I never had a tricycle when I was a kid, but I always wanted to ride a bike. For those not Old School like me tricycles were small bicycles with three wheels. One in front and two in the back. They were given to little kids so they can learn balance and eventually how to ride a bike safely.
I also didn’t get a bike with training wheels or one of those new fangled kiddie bikes (bicycles scaled down to fit small bodies, legs and feet).
Instead, at the ripe old age of twelve years I got a full sized, adult, girlie bike. I was told if I wanted to learn how to ride a bike, I had to do it on my own. This was because neither of my parents knew how to.
So the neighbors stepped in and helped me sit on the bike while they held it. Once I was safely seated, they would give me the shove off. After falling dozens of times, I got it. After all, I was sick of falling and scraping my butt up on the asphalt. . . . . I’ve been riding bikes ever since.
Likewise in high school it was REQUIRED that I take gym class. I DETESTED gym back then and sought any excuse to get out of it. When the opportunity was presented to take swimming instead of sweating, huffing and puffing in the gym with hundreds of my fellow classmates, I grabbed it.
I can just hear my late Mom in her West Indian accent ask: “What possessed you to do that?” I thought I was being slick, I guess.
Swimming was fine for me, after all, I stuck to dinking around in the shallow pool for a couple of months, while my compatriots advance to the deep pool and diving. My swimming teacher (who was four foot nothing, Hawaiian, and named “Ms. Ho”) got totally sick of me.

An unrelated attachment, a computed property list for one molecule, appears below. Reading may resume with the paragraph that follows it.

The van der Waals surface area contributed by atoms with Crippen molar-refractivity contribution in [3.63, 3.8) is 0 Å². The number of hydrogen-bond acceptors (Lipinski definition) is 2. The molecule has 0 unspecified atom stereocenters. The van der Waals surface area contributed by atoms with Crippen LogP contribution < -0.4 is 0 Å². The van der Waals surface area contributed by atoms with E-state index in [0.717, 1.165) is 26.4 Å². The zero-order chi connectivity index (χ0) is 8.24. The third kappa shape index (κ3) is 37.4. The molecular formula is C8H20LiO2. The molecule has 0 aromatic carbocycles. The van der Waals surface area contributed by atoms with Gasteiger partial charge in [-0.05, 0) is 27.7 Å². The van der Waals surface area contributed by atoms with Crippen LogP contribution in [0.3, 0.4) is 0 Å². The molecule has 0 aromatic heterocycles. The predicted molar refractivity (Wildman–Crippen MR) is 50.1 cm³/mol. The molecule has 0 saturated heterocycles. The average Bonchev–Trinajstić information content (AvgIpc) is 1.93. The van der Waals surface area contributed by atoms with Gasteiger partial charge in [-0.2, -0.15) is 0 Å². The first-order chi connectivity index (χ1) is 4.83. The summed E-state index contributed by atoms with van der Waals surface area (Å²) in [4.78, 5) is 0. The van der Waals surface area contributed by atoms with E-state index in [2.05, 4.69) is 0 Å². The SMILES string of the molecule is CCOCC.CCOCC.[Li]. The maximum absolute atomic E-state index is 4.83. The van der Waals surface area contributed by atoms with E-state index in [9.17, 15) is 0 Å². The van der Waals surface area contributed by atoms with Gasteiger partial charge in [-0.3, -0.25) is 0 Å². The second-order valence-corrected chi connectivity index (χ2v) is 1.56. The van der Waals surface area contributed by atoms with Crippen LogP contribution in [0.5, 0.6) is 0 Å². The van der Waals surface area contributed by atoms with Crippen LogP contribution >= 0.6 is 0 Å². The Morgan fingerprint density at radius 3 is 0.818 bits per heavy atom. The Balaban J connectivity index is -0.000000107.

One day Ms. Ho baited me over to the deep end of the pool. Of course I didn’t see she had it all set up, with lifeguards and floatation devises surrounding. When I least expected it, she shoved me into to water. I was so outraged the only thing on my mind was to get my hands on her and do serious damage to her. When I surfaced I fully intended to do so. However Ms. Ho’s words stopped me cold. “Nanci, you’re swimming!”
Indeed I was. To this day, I can swim in deep water without problems.
When I first got my current job, I first went to the Training Academy. According to the powers that be, I was learning the foundation upon which my job must be built. They didn’t say I had to build it with my own hands.
The first week on the job a Sergeant came in and wanted me to do a particular task. Unfortunately, I had just graduated from the Academy and I never learned how to do that particular task. As a matter of fact, I didn’t even know what she was asking for.
Well, she went into an immediate hissy fit and diatribe, threatening to call down fire from heaven to destroy me. Thoroughly intimidated, I got on the computer (and not really knowing what I was doing), tried to do what she wanted. Of course, I screwed up shop.
She went jetting out to the front desk and complained to the desk officer (a crusty old Lieutenant) in charge. Well, he really gave her an earful.
“I heard her tell you she doesn’t know how to do that! Instead of harassing her, why didn’t you ask me to do it?” he bellowed. Ops. . . . . .
Ever since then I’ve been winging it. I’ve been forced to play with programs and figure out how to use them. Why? My workplace has a nasty habit of updating programs overnight. So, when you come in the next day, it’s a whole new ballgame. And of course, there is no training, no warning things have changed, and not even an instruction manual.
Yes, it’s an woefully unprofessional way to run a workplace. But, in order to perform my job and in an efficient manner, this is what I must do.
Gifted you say? Nope, this is a valuable survival technique that everyone needs.